Visna virus is a pathogenic lentivirus of sheep whose gene expression is developmentally regulated in cells of the monocyte-macrophage lineage. Gene expression directed by the visna virus long terminal repeat (LTR) is increased in infected cells by a virus-encoded trans-acting protein. trans-Activation is mediated in part by increases in the steady-state level of mRNA. Deletion and linker-scanner mutants were constructed to locate sequences in the LTR that regulate transcription and are responsive to viral trans-activation. The activities of these mutants were tested by using them to drive transcription of the bacterial gene for chloramphenicol acetyltransferase in transient expression assays. Three regions located between -140 and the cap site were found to be important for basal transcriptional activity, and the importance of each region was found to be dependent on the cell type. Sequences responsive to viral trans-activation were found to be the same sequences required for basal transcriptional activity. The visna virus LTR contains six sequences that are homologous to the recognition site for cellular transcriptional factor AP-1 and a single sequence homologous to the recognition site for transcriptional factor AP-4. Both of these classes of binding sites appear to be important for regulating the basal level of transcription of visna virus. The AP-1-binding site most proximal to the TATA box was found to be one target for viral trans-activation. The visna virus promoter was found to be activated by serum; this serum response has also been mapped to the AP-1-related sequences in the LTR.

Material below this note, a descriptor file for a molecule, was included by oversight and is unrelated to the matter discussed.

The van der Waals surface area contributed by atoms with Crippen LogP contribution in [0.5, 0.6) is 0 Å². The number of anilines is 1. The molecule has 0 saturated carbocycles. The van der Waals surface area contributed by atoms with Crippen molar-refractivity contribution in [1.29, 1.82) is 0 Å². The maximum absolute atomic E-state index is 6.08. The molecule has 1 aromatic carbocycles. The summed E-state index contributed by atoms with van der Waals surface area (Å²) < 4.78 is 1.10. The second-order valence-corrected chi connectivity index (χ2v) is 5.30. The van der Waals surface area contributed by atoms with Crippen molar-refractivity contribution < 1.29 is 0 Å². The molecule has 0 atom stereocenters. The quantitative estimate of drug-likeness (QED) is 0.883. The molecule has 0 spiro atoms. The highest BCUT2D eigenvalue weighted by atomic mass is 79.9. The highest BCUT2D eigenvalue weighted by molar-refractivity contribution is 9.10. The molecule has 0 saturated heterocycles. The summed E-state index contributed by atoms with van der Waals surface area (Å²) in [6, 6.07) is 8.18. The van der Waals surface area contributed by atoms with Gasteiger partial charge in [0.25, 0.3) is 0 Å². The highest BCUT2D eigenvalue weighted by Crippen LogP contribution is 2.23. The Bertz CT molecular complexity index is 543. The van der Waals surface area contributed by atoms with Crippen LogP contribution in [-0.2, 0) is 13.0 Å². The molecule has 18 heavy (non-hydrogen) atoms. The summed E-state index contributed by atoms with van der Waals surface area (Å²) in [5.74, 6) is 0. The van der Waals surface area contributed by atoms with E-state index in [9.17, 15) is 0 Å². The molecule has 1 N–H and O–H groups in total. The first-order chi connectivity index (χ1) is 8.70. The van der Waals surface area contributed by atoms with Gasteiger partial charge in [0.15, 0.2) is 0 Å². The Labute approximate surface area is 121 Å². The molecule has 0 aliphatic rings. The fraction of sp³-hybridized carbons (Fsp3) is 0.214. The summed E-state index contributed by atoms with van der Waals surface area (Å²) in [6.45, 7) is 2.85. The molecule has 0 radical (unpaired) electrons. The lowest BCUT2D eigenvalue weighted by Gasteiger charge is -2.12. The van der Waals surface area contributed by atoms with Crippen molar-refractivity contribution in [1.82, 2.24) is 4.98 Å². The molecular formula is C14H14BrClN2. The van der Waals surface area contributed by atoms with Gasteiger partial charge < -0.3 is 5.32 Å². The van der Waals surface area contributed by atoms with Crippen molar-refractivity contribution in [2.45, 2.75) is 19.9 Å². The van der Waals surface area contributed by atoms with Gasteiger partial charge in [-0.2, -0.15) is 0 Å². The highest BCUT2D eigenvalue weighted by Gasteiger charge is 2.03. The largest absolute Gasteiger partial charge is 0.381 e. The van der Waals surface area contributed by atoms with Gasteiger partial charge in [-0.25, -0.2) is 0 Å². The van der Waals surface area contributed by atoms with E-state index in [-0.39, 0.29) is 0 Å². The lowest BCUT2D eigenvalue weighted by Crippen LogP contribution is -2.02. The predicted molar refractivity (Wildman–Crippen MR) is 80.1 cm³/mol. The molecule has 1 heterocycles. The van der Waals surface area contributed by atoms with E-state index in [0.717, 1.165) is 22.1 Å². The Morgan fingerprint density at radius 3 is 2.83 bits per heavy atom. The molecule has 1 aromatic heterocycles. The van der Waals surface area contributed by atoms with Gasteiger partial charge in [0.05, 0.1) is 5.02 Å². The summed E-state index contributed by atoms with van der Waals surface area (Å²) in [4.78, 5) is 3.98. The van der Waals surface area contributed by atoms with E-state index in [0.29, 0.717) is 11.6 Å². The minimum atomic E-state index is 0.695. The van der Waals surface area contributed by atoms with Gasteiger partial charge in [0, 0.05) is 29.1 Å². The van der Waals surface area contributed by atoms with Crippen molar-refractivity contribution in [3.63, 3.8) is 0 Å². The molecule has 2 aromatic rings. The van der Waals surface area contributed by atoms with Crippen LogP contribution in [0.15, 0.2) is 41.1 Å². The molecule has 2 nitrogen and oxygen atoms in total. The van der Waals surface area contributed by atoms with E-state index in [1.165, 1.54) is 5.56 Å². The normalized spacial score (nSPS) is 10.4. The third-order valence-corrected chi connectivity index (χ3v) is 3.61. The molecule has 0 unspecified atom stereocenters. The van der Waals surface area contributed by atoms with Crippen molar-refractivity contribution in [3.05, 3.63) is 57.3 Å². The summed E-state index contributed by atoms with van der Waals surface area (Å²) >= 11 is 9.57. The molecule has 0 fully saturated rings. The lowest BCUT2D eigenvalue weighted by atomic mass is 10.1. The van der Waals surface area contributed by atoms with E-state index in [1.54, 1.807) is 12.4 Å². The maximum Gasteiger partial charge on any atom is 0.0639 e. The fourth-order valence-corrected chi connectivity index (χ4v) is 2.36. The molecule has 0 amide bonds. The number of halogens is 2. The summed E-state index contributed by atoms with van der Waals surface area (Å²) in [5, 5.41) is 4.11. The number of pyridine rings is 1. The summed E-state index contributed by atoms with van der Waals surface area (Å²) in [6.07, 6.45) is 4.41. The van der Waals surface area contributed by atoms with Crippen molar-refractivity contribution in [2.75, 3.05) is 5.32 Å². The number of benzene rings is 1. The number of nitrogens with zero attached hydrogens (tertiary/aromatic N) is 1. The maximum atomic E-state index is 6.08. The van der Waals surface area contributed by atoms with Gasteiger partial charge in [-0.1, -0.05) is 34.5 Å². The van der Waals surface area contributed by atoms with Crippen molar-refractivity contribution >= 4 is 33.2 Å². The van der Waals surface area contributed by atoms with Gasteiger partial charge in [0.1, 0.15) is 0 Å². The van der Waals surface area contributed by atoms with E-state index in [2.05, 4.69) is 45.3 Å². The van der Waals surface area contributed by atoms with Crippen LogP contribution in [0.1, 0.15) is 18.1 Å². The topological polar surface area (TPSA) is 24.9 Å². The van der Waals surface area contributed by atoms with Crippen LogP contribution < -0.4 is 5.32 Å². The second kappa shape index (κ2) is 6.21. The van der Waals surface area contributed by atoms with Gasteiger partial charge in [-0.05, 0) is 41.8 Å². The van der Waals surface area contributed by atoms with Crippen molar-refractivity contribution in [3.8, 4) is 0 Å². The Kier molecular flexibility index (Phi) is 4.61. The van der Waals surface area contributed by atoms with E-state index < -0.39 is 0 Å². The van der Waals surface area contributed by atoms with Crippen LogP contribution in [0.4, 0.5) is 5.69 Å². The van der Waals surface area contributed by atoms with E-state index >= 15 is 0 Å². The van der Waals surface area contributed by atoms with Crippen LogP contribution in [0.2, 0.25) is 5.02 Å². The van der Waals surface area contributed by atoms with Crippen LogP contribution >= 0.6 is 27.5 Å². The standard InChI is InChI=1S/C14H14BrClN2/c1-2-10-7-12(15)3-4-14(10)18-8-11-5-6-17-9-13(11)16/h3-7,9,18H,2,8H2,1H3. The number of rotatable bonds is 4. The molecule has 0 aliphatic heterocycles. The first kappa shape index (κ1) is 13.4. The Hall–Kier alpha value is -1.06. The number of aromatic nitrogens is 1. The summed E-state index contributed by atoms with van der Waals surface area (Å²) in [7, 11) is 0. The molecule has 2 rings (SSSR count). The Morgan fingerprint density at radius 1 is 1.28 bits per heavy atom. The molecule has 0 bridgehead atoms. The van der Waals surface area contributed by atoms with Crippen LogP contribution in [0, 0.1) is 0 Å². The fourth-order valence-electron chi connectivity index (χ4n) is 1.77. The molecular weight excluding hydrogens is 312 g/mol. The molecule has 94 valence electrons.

ASJC Scopus subject areas
- Insect Science